This is largely superseded by the .apoly attribute above.

When degree >= 0 contains the weights of the additive Legendre polynomials of order 0, 1,... degree. The best fitting additive polynomial can be explicitly evaluated as:

from numpy.polynomial import legendre
x = np.linspace(-1, 1, len(galaxy))
apoly = legendre.legval(x, pp.polyweights)

When trig=True the polynomial is evaluated as:

apoly = pp.trigval(x, pp.polyweights)

When doing a two-sided fitting (see help for galaxy parameter), the additive polynomials are allowed to be different for the left and right spectrum. In that case, the output weights of the additive polynomials alternate between the first (left) spectrum and the second (right) spectrum.


Best fitting A_V value if the reddening keyword is set.


Vector containing in output the parameters of the kinematics.

  • If moments=2 this contains [Vel, Sigma]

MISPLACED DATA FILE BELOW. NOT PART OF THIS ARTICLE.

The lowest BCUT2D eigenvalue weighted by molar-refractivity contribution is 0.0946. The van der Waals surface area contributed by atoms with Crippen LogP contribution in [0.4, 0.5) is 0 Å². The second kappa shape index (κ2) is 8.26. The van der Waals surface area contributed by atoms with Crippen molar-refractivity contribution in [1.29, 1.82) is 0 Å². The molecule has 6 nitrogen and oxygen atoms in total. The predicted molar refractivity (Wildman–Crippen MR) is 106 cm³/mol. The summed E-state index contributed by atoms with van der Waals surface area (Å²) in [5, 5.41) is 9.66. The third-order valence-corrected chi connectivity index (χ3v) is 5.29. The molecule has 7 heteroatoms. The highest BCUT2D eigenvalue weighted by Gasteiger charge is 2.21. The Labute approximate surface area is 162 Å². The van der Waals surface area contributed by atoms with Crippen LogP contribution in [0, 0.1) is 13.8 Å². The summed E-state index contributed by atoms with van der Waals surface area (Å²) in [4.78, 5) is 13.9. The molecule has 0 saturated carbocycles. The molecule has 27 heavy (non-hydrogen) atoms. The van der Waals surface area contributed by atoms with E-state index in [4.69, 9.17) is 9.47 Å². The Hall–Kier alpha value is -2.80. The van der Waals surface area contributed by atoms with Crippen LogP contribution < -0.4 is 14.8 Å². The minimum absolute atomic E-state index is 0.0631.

• If moments=4 this contains [Vel, Sigma, h3, h4]

  • If moments=N this contains [Vel, Sigma, h3,... hN]

When fitting multiple kinematic component, pp.sol contains a list with the solution for all different components, one after the other, sorted by component: pp.sol = [sol1, sol2,...].

Vel is the velocity, Sigma is the velocity dispersion, h3 - h6 are the Gauss-Hermite coefficients. The model parameters are fitted simultaneously.

IMPORTANT: The precise relation between the output pPXF velocity and redshift is Vel = c*np.log(1 + z). See Section 2.3 of Cappellari (2017) for a detailed explanation.

These are the default safety limits on the fitting parameters (they can be changed using the bounds keyword):

  • Vel is constrained to be +/-2000 km/s from the input guess

  • velscale/100 < Sigma < 1000 km/s

  • -0.3 < [h3, h4, ...] < 0.3 (extreme value for real galaxies)